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Ultrafast Sub-100 fs All-Optical Modulation and Efficient Third-Harmonic Generation in Weyl Semimetal Niobium Phosphide Thin Films

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Shekhar,  Chandra
Chandra Shekhar, Inorganic Chemistry, Max Planck Institute for Chemical Physics of Solids, Max Planck Society;

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Felser,  Claudia
Claudia Felser, Inorganic Chemistry, Max Planck Institute for Chemical Physics of Solids, Max Planck Society;

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Citation

Tilmann, B., Pandeya, A. K., Grinblat, G., Menezes, L. d. S., Li, Y., Shekhar, C., et al. (2022). Ultrafast Sub-100 fs All-Optical Modulation and Efficient Third-Harmonic Generation in Weyl Semimetal Niobium Phosphide Thin Films. Advanced Materials, 34(15): 2106733, pp. 1-8. doi:10.1002/adma.202106733.


Cite as: http://hdl.handle.net/21.11116/0000-000A-6CA0-8
Abstract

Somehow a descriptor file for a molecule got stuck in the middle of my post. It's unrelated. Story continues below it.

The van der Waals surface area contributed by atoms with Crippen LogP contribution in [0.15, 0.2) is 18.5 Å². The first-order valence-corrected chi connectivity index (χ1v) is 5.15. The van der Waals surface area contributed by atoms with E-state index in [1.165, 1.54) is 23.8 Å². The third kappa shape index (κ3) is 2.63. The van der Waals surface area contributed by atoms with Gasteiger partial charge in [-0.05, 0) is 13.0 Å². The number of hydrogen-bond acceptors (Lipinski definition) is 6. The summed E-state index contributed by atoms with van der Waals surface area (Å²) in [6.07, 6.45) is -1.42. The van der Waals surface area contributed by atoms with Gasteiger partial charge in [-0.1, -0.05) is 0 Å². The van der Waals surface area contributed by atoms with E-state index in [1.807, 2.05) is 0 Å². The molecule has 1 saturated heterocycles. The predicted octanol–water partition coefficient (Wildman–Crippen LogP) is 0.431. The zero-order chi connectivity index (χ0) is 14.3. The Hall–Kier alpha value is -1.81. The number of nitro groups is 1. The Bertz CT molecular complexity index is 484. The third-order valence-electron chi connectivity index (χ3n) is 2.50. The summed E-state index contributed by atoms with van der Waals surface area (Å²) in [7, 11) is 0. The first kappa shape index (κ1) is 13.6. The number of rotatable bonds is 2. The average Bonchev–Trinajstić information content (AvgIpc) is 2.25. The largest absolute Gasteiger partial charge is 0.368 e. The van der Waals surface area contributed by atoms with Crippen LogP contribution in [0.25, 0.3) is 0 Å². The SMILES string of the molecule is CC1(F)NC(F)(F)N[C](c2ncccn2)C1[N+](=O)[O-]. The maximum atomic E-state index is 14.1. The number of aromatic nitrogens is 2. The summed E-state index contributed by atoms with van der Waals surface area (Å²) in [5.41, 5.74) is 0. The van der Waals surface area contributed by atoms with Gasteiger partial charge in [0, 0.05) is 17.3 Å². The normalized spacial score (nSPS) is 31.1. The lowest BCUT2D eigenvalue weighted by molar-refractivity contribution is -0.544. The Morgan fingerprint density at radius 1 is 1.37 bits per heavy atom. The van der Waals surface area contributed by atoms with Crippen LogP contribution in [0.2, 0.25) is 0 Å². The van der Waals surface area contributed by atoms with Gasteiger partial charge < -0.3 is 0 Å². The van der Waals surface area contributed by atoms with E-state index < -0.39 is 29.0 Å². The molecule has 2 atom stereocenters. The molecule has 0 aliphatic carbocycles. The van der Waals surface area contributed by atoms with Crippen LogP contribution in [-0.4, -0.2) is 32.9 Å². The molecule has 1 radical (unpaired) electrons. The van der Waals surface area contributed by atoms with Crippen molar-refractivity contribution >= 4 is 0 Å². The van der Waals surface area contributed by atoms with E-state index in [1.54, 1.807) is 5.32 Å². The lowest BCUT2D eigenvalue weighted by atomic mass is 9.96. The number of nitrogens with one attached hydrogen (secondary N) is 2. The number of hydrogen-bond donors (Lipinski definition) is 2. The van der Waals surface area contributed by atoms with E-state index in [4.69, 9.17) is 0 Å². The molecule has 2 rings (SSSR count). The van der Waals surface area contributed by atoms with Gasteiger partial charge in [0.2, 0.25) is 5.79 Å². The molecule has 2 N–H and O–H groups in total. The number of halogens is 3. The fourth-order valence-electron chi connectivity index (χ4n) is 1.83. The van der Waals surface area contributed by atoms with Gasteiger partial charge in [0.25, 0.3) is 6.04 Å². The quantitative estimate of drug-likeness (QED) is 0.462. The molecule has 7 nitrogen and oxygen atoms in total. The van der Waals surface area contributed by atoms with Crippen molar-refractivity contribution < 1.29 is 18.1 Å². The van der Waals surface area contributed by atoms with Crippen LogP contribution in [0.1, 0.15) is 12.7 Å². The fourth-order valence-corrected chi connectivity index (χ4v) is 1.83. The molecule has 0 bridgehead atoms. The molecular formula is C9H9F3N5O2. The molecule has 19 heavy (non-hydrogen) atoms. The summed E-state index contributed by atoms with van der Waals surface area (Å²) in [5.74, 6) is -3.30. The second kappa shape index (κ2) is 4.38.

Since their experimental discovery in 2015, Weyl semimetals have generated a large amount of attention due their intriguing physical properties that arise from their linear electron dispersion relation and topological surface states. In particular, in the field of nonlinear (NL) optics and light harvesting, Weyl semimetals have shown outstanding performances and achieved record NL conversion coefficients. In this context, the first steps toward Weyl semimetal nanophotonics are performed here by thoroughly characterizing the linear and NL optical behavior of epitaxially grown niobium phosphide (NbP) thin films, covering the visible to the near-infrared regime of the electromagnetic spectrum. Despite the measured high linear absorption, third-harmonic generation studies demonstrate high conversion efficiencies up to 10(-4)% that can be attributed to the topological electron states at the surface of the material. Furthermore, nondegenerate pump-probe measurements with sub-10 fs pulses reveal a maximum modulation depth of approximate to 1%, completely decaying within 100 fs and therefore suggesting the possibility of developing all-optical switching devices based on NbP. Altogether, this work reveals the promising NL optical properties of Weyl semimetal thin films, which outperform bulk crystals of the same material, laying the grounds for nanoscale applications, enabled by top-down nanostructuring, such as light-harvesting, on-chip frequency conversion, and all-optical processing.